At this point “Easy” means that you pretty much get what you see; “moderate” refers to perhaps a little more difficulty, i.e. it might require that you have a particular type of software in order to access it; “hard” would be that it’s deeply imbedded in the site and hard to get to and use. This is pretty subjective. Sheila suggested that others look through and try accessing the various sites and give Francisco their feedback on ease of use. Also to be added to the table is the geographic scope to the data.

The conversation at the last few meetings reflected everyone’s wishes that this table put up and running on the website and then adjustments can be made to it in response to committee feedback. Anna suggested a link to survey monkey where you can ask folks who use the website what they thought about it in view of difficulty. Another idea was to create a pop-up that would appear prior to getting to the page where person can identify him/herself. In this way use can be tracked, either by zip code or something equally as anonymous.

Francisco then showed the “Request for Link’s” inclusion form on CEED@Chicago’s Website and asked for feedback on how to make this more clear. Suggestions: “Production” is missing as an element of the food system; move the food system data categories to top of the page. The label “Food Access” Data categories” should be changed to either “food data” or “data categories”. Put production into the list, i.e. following “What element of the food system should be covered,” put in the five elements of food system and an “other” category. Goal is to make this form interactive.

Aside: LISC is a funding initiative website but does not have data (Francisco opened this for the group and it was confirmed that is not appropriate).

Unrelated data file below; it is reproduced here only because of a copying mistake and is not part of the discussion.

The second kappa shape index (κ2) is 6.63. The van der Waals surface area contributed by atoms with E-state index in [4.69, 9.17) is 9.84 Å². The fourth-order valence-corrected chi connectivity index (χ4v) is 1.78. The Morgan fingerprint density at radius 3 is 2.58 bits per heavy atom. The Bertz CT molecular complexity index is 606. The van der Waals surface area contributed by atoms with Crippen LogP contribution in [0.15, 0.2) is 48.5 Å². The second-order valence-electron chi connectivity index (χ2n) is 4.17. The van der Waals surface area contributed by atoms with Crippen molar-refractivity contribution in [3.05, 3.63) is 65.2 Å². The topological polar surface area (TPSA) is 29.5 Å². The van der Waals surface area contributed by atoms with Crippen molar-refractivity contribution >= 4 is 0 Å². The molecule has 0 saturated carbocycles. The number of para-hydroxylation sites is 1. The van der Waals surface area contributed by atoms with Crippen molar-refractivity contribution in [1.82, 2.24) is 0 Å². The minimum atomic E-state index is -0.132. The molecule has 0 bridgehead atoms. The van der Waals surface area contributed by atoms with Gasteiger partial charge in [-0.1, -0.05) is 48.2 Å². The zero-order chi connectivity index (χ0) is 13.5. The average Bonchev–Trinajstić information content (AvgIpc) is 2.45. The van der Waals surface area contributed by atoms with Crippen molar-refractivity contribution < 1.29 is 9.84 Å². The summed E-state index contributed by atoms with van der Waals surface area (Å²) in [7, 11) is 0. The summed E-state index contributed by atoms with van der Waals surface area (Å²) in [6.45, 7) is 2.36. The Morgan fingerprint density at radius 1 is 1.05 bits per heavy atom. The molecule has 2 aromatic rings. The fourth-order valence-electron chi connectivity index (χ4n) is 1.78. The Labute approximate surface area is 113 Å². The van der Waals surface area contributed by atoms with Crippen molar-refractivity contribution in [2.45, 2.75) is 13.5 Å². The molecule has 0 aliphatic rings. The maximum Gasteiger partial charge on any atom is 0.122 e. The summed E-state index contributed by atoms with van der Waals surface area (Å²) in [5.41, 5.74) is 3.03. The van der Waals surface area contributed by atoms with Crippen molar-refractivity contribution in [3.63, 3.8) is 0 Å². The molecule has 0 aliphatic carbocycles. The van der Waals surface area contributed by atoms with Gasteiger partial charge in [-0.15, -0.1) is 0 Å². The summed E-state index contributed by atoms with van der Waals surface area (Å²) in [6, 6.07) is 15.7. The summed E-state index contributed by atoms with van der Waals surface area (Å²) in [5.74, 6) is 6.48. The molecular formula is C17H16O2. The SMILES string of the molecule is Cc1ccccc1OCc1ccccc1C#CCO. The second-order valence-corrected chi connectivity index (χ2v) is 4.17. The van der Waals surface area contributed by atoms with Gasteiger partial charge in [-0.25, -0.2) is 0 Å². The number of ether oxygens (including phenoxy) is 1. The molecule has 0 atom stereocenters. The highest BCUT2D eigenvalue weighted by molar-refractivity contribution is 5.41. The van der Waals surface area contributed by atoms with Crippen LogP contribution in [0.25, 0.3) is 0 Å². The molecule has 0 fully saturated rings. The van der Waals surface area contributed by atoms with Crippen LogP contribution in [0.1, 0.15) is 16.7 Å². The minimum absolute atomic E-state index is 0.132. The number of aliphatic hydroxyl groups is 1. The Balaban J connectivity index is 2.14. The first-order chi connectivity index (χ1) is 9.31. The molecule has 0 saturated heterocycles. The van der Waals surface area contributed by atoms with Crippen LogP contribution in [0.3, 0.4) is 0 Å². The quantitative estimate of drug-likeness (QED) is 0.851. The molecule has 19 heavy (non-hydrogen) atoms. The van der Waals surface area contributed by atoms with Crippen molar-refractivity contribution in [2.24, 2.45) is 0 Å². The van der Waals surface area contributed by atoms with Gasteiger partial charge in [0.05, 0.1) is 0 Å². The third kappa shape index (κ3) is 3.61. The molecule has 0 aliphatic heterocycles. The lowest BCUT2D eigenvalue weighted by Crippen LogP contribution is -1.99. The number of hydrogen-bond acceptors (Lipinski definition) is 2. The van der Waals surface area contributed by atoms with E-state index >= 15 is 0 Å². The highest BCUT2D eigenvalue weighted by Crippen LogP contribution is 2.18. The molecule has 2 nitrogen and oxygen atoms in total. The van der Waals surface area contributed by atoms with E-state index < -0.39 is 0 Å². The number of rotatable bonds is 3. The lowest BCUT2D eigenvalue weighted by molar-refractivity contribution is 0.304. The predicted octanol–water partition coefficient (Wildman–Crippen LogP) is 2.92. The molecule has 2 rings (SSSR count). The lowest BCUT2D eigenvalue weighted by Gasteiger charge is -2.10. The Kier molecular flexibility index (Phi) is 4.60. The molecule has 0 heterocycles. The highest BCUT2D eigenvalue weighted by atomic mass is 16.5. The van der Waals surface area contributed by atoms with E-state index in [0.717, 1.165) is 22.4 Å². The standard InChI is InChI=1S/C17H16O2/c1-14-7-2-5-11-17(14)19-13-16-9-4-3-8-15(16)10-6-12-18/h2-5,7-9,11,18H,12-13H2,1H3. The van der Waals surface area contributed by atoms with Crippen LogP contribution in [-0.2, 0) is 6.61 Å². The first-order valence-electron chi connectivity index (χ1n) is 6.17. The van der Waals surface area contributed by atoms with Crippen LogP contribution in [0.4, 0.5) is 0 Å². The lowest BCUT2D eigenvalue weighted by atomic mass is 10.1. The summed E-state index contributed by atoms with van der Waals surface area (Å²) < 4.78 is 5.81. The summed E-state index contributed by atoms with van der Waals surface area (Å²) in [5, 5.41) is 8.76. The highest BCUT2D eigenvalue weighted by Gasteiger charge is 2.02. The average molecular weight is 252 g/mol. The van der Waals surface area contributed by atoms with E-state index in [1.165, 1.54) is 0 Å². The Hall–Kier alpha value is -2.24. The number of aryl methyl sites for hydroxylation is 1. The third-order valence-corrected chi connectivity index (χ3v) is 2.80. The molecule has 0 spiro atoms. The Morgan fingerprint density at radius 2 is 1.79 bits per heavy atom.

Further feedback on Link Inclusion form included:

Instead of “description”, include “data set” available, to find out what you can get at that site, in case there may be multiple data sets at the website. Rosemary asked if this table could be generalized to include links that may come in from people who are doing work related to what CEED is doing. Sheila responded that this hasn’t been thought about yet, but will be taken into consideration.

Jose made the point that when indicating “accessibility” of the data, it may be accessible only as a publication or through use of an application or upon request.  Clarification: are you suggesting that we can download the document?   No, insert instructions on the process for accessing the data, e.g. Is it on line? Do you need an FOIA form? Etc.   Add also, if the website is free or not and whether or not the data is free. Being free doesn’t not necessarily mean easily accessible.   These are just some of the things that need to be clarified.

Include “name” of the database.

Francisco asked the group to help make a list of criteria we might ask people to look at before suggesting website, so we are not overwhelmed with an over-abundance of websites that are irrelevant.

Rosemary asked if this can be more generally linked to information on CEED’s website ????

Insert “data” where you have “website.”

Sheila: the original intent of the committee was interest in Illinois. Would it be more useful to refer to the metropolitan region? (i.e. adding Wisconsin, Michigan, Indiana). The general consensus was that we are not limiting this just to Illinois. It may depend on what’s available on the websites.

Anna: it’s hard to see what was intended when you look at the categories.

Sheila explained the original intent was to send general information on food access to members of the general assembly as they are thinking about the Fresh Food Fund.